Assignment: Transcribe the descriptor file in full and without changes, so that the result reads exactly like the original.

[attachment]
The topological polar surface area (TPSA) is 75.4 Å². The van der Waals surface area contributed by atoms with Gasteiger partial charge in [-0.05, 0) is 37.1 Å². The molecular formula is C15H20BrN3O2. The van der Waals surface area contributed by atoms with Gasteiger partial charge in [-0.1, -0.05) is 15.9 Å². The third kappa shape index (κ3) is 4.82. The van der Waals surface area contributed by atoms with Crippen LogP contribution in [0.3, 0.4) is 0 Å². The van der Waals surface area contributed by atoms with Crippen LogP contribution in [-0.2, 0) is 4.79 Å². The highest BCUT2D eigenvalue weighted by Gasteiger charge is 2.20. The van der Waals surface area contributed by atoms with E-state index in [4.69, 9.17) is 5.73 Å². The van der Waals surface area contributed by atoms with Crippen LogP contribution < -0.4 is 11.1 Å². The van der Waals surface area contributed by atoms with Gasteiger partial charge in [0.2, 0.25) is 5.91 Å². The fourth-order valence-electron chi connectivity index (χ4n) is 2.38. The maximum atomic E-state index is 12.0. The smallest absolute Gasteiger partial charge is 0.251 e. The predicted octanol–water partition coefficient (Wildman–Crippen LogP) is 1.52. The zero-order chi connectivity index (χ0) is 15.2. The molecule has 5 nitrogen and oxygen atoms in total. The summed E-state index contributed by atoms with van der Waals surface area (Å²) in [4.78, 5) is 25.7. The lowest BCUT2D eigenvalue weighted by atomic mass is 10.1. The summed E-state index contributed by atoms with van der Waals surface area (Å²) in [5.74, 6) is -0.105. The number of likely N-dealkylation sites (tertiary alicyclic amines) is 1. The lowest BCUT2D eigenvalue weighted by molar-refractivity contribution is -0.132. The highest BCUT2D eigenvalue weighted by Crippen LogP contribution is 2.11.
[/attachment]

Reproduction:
The topological polar surface area (TPSA) is 75.4 Å². The van der Waals surface area contributed by atoms with Gasteiger partial charge in [-0.05, 0) is 37.1 Å². The molecular formula is C15H20BrN3O2. The van der Waals surface area contributed by atoms with Gasteiger partial charge in [-0.1, -0.05) is 15.9 Å². The third kappa shape index (κ3) is 4.82. The van der Waals surface area contributed by atoms with Crippen LogP contribution in [0.3, 0.4) is 0 Å². The van der Waals surface area contributed by atoms with Crippen LogP contribution in [-0.2, 0) is 4.79 Å². The highest BCUT2D eigenvalue weighted by Gasteiger charge is 2.20. The van der Waals surface area contributed by atoms with E-state index in [4.69, 9.17) is 5.73 Å². The van der Waals surface area contributed by atoms with Crippen LogP contribution < -0.4 is 11.1 Å². The van der Waals surface area contributed by atoms with Gasteiger partial charge in [0.2, 0.25) is 5.91 Å². The fourth-order valence-electron chi connectivity index (χ4n) is 2.38. The maximum atomic E-state index is 12.0. The smallest absolute Gasteiger partial charge is 0.251 e. The predicted octanol–water partition coefficient (Wildman–Crippen LogP) is 1.52. The zero-order chi connectivity index (χ0) is 15.2. The molecule has 5 nitrogen and oxygen atoms in total. The summed E-state index contributed by atoms with van der Waals surface area (Å²) in [4.78, 5) is 25.7. The lowest BCUT2D eigenvalue weighted by atomic mass is 10.1. The summed E-state index contributed by atoms with van der Waals surface area (Å²) in [5.74, 6) is -0.105. The number of likely N-dealkylation sites (tertiary alicyclic amines) is 1. The lowest BCUT2D eigenvalue weighted by molar-refractivity contribution is -0.132. The highest BCUT2D eigenvalue weighted by Crippen LogP contribution is 2.11.